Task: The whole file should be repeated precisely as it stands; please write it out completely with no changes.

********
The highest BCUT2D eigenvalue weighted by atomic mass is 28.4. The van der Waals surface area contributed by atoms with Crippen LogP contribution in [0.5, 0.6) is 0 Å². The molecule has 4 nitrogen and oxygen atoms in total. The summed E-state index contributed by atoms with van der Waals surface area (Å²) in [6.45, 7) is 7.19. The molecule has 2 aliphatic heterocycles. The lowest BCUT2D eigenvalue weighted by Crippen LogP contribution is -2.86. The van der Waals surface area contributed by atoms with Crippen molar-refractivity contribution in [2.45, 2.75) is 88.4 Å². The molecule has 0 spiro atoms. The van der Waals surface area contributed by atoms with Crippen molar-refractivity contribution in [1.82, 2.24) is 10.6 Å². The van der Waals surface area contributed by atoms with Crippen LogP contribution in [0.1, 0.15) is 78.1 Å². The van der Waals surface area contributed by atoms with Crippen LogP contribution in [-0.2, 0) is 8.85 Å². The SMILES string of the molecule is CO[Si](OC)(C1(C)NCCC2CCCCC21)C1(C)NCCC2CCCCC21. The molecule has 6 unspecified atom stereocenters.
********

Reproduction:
The highest BCUT2D eigenvalue weighted by atomic mass is 28.4. The van der Waals surface area contributed by atoms with Crippen LogP contribution in [0.5, 0.6) is 0 Å². The molecule has 4 nitrogen and oxygen atoms in total. The summed E-state index contributed by atoms with van der Waals surface area (Å²) in [6.45, 7) is 7.19. The molecule has 2 aliphatic heterocycles. The lowest BCUT2D eigenvalue weighted by Crippen LogP contribution is -2.86. The van der Waals surface area contributed by atoms with Crippen molar-refractivity contribution in [2.45, 2.75) is 88.4 Å². The molecule has 0 spiro atoms. The van der Waals surface area contributed by atoms with Crippen molar-refractivity contribution in [1.82, 2.24) is 10.6 Å². The van der Waals surface area contributed by atoms with Crippen LogP contribution in [0.1, 0.15) is 78.1 Å². The van der Waals surface area contributed by atoms with Crippen LogP contribution in [-0.2, 0) is 8.85 Å². The SMILES string of the molecule is CO[Si](OC)(C1(C)NCCC2CCCCC21)C1(C)NCCC2CCCCC21. The molecule has 6 unspecified atom stereocenters.